Glad to see Shanghai metro is so clean and tidy. In London there isn’t any litter bin installed in the metro (underground) system so litter is everywhere; there are also free newspapers distributed near the station during peak hours every weekday so it’s extra messy. I wonder what happened when they first got rid of the litter bins many years ago due to terrorist bombing threats. I’d imagine people did not just drop their litter everywhere at the beginning, but somehow some people started this trend at some point, then everyone just developed this terrible habit. Now it’s become semi-acceptable to drop litter in the station and on the trains, I don’t know since when this had become ‘acceptable’.

    And I don’t think this will get turned around even if they reintroduce the litter bins in stations since people have sort of got used to their terrible habits. Shame.

  4. I heard that you have to have bags scanned when you go to the metro now, at least at some times. Is that right?

  5. Hmm… Interesting that you say this new line-up habit starts, but not my experience. Yesterday I am in center of door trying to get off some old man pushes right in to me and knocks me over!… I kid you not. Also, I had been out of China for two weeks so was more observant and noticed the line-up repeatedly ACROSS the subway door, completely blocking the exit for those on the trains…. seems like there are two parts of Shanghai… I haven’t seen yours yet.

    You sure you’re not just PRing for Shanghai Expo?

  6. This discussion started to be interesting. That is a typical demonstration of the story “The Blind Men and the Elephant”. I am just one blind man touching part of this super big elephant – Shanghai (It is 1 million elephants!) and every reader is other blind man. Different people see different things are completely possible, and reasonable.

    The only hope I have it, when seeing others saying different things, don’t over act as the blind man in the story, and start our conversation like this:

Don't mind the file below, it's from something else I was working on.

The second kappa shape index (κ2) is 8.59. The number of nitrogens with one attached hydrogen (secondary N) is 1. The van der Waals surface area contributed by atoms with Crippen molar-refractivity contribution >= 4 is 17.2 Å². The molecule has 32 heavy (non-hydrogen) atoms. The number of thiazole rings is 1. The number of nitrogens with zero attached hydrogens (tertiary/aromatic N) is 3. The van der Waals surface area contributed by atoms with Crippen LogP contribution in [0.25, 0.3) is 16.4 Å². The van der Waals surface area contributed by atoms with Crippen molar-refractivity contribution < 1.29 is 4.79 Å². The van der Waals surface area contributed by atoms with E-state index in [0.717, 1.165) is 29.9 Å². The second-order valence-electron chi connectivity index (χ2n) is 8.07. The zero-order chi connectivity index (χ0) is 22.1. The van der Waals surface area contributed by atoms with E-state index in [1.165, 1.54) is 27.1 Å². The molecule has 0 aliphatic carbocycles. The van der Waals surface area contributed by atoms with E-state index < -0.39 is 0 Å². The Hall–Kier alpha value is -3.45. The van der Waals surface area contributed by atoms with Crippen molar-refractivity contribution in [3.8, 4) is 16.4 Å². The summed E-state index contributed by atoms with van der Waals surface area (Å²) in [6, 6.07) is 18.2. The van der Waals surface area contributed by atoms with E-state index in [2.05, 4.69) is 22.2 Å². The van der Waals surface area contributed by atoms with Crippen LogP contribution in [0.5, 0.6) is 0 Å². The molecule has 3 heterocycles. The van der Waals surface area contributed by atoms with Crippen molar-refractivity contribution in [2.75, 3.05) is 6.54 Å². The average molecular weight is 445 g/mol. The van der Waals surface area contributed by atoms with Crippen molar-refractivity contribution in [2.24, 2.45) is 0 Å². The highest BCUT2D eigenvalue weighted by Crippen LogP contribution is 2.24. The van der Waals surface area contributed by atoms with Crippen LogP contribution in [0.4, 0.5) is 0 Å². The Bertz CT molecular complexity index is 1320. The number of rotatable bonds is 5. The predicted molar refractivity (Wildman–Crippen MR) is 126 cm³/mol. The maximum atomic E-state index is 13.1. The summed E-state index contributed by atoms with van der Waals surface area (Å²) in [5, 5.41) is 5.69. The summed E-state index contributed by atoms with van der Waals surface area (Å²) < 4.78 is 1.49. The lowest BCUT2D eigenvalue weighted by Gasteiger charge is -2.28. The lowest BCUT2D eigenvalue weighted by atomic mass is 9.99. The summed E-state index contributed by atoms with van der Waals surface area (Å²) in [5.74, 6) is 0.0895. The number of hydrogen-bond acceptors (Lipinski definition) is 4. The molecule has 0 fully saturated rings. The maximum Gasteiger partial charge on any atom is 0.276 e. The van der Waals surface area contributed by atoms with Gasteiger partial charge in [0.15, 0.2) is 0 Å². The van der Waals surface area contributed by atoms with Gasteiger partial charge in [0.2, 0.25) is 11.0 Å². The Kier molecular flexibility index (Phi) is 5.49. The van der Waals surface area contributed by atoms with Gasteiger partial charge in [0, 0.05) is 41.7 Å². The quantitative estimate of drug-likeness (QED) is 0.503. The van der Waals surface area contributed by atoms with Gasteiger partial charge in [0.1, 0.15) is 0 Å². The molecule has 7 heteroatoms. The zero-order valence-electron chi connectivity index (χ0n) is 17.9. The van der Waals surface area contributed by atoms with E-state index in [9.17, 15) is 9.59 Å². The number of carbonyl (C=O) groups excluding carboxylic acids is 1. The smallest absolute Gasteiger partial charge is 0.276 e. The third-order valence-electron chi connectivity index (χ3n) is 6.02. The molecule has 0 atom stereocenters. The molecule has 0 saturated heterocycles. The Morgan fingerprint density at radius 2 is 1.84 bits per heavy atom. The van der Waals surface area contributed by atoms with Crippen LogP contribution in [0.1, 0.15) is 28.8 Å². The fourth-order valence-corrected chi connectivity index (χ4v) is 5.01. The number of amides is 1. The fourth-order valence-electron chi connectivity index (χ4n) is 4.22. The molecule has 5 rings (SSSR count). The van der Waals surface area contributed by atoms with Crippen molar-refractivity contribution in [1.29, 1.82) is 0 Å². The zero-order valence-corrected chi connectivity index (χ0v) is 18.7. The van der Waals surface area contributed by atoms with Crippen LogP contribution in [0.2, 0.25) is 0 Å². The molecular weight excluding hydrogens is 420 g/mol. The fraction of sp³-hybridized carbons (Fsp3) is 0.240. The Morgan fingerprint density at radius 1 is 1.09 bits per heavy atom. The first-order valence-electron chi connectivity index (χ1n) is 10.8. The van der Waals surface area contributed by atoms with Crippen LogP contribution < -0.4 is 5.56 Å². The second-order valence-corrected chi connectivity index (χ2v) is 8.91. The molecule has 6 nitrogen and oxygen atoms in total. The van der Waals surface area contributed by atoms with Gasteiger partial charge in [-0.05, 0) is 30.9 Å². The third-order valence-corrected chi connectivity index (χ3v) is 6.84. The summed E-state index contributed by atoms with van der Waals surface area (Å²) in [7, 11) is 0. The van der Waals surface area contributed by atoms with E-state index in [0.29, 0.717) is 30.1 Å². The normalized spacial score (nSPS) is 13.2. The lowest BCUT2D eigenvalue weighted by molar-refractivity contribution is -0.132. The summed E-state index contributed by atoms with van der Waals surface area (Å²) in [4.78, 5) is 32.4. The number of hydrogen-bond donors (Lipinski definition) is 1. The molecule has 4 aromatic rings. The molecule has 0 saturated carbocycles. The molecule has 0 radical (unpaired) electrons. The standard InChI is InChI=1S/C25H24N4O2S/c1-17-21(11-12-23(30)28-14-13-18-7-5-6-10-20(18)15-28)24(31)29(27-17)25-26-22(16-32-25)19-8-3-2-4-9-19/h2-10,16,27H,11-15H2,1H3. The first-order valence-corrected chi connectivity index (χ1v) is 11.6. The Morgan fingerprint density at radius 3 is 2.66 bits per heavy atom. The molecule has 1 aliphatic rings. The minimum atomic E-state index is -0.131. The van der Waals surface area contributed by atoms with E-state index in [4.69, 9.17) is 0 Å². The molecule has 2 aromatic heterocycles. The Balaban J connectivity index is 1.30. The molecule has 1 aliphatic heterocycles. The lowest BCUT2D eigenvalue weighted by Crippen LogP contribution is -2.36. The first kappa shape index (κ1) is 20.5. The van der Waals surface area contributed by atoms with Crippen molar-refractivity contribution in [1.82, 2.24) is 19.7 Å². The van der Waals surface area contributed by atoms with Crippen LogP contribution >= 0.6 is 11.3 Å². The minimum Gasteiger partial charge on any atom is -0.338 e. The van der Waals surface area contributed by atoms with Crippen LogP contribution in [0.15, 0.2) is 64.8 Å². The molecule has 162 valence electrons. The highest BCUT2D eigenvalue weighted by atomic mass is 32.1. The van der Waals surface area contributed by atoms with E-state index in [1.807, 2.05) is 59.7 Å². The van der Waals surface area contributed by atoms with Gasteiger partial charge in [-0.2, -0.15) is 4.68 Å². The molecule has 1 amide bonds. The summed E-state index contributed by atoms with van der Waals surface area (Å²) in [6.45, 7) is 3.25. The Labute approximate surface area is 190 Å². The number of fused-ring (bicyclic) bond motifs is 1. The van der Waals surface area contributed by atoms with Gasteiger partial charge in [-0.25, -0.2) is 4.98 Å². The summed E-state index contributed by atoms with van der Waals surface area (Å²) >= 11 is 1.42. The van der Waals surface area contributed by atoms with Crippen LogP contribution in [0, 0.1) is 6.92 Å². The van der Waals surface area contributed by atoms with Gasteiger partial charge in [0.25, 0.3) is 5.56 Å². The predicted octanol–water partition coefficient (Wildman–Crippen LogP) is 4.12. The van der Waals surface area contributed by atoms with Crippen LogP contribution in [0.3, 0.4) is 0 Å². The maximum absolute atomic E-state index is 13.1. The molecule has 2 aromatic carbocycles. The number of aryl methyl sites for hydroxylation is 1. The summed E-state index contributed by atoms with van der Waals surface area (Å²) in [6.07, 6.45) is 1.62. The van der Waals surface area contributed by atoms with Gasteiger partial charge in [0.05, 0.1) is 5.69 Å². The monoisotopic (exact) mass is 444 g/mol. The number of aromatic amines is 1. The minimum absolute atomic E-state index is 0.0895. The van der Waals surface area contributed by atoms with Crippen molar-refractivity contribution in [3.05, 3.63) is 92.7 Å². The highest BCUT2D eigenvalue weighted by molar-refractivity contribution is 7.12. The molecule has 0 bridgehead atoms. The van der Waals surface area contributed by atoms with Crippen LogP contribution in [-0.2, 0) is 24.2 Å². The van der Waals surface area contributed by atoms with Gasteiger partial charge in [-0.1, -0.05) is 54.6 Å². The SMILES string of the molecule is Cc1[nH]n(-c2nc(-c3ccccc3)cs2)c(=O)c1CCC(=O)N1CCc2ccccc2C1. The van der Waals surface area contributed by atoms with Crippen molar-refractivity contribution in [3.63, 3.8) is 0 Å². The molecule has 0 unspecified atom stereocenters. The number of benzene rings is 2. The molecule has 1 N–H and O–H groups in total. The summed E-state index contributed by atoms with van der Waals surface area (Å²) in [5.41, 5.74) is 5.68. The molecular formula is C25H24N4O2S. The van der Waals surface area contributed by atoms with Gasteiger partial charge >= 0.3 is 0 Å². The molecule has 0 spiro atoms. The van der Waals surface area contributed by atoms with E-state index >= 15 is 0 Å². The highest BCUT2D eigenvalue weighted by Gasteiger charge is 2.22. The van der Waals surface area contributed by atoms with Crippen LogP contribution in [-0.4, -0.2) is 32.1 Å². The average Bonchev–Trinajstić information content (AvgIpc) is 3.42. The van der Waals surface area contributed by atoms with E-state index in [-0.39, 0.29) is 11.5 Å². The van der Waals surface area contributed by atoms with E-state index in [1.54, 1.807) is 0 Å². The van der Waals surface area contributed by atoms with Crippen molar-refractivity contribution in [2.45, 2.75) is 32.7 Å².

“Why you still waste time there. Tis clear enough that ….”

    “Even the blindest man can see that….”

    “God bless me! It is nothing else but a ….”

  7. I think I am the blind man only seeing the people blocking the doors as they scramble to get on. Lots of the persons in the stations are eyeing the one or two empty seats and will literally rush like a football player to try to get the prized empty seats. But even if the metro is already full and there are clearly no empty seats, in general, people still refuse to stand back on each side of the doors to let the passengers get off first. Usually, they will start swarming on from both sides when the doors open and leave a narrow passage for persons to get off single file. Women, men, young, old, urban, rural; seems most everyone does it….

  8. Hoffman, you see it right. I also see it in Shanghai. To push, and rush is not news. Lining up is rare in Shanghai many years ago, and now it is getting popular – based on my personal experience between 8:30 – 9:00 AM daily on Metro Line #7 (I am not commenting on other lines, or other time). Hopefully, one day I can start to report on this blog about the “pushing and rushing” on Shanghai Metro one day, as breaking news.